Ortiz told the Globe that Traettino, the Protestant pastor, said to him that "many Evangelicals love Pope Francis. Some would even say that the Holy Spirit had something to do with his election."
Traettino praised Francis by saying that the pontiff is not a man who delivers a message, "he lives it" when he approaches the ill, the poor and the lonely.
In his remarks, Francis described relations among Christians as an encounter between brothers who walk in the presence of God.
He said that the work of the Holy Spirit, regarded by Protestants and Catholics alike as the third person of the Holy Trinity, wants a church that doesn't resemble a sphere but a polyhedron, meaning a complex structure built from several different things.
"He [the Holy Spirit] builds unity from diversity," Francis said.
Since his election the pontiff has welcomed various leaders of Protestant organizations to the Vatican, including a June 24 encounter with members of the World Evangelical Alliance, the Communion of Evangelical Episcopal Churches, Kenneth Copeland Ministries from the United States, the global network Partners in Harvest and the missionary and relief organization Life Outreach International.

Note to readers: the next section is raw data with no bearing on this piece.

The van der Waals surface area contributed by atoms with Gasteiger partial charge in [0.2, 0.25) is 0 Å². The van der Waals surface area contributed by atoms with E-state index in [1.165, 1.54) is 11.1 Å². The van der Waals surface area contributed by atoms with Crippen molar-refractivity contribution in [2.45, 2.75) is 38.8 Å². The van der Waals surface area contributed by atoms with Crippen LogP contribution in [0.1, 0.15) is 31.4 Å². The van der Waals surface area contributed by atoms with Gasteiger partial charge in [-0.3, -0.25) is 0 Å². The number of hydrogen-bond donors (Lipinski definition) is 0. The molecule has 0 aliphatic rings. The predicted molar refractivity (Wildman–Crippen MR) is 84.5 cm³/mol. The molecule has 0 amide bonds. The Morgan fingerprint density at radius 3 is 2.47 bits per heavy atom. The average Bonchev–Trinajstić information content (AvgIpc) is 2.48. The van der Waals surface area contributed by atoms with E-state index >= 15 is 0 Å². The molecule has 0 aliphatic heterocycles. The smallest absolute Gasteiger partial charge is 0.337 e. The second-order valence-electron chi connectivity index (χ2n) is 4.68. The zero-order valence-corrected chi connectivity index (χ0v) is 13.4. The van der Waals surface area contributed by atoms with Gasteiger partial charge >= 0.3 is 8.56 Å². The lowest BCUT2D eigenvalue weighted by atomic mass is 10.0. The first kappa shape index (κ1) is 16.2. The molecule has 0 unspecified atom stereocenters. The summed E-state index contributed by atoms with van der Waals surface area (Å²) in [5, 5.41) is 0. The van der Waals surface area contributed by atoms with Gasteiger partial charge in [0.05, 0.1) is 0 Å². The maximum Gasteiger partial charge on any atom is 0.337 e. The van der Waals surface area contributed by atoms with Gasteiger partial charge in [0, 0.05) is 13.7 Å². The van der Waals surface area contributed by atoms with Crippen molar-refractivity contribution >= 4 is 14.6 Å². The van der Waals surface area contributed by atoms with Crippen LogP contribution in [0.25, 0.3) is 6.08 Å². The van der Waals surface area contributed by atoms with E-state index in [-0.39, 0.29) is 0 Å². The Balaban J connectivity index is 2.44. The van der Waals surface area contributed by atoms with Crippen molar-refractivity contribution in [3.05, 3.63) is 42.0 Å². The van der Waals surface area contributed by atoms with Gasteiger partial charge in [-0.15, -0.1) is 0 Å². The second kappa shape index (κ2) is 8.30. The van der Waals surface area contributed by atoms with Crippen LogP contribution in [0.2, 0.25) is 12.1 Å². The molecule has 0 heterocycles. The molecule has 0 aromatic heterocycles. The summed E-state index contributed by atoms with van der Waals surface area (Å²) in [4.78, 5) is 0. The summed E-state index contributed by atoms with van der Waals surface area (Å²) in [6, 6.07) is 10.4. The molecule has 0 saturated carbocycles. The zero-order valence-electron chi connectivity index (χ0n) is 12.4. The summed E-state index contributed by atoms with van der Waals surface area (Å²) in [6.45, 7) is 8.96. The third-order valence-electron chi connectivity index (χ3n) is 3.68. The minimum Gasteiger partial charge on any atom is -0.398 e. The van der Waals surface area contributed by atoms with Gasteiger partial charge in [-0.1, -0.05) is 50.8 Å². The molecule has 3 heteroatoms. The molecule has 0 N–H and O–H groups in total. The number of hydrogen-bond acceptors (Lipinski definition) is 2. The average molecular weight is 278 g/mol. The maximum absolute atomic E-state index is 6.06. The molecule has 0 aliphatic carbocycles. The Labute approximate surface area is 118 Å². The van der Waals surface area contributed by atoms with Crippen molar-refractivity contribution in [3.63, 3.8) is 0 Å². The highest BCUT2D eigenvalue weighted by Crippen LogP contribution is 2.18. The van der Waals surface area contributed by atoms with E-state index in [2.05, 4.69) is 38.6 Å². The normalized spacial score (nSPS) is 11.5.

Francis and Traettino originally met through an Argentine movement called "Renewed Communion of Evangelicals and Catholics in the Spirit." In 2006, the two men participated in a prayer service that drew 7,000 people to the Luna Park in Buenos Aires, a venue ordinarily used for boxing matches.
The future pope allowed himself to be prayed over on that occasion by a delegation of Protestant clergy, drawing fire from more conservative quarters in both the Protestant and Catholic worlds.
On the eve of his trip to Caserta, Francis got a fresh reminder of the obstacles to greater unity.
On Saturday, a group of Italian Protestant federation that claims to represent 80% of the country's Evangelicals issued a declaration asserting that as long as the Catholic Church continues to promote positions "incompatible with the Scriptures", such as its teachings on the Virgin Mary and the saints, the similarities some sectors of Catholicism share with Evangelical spirituality "aren't a cause for hope for a real change in the church."
"This is a pope who originally declared war on the Evangelical movements that have conquered many Latin American countries," said Pastor Elpidio Pazzella of the Federation of Pentecostal Churches.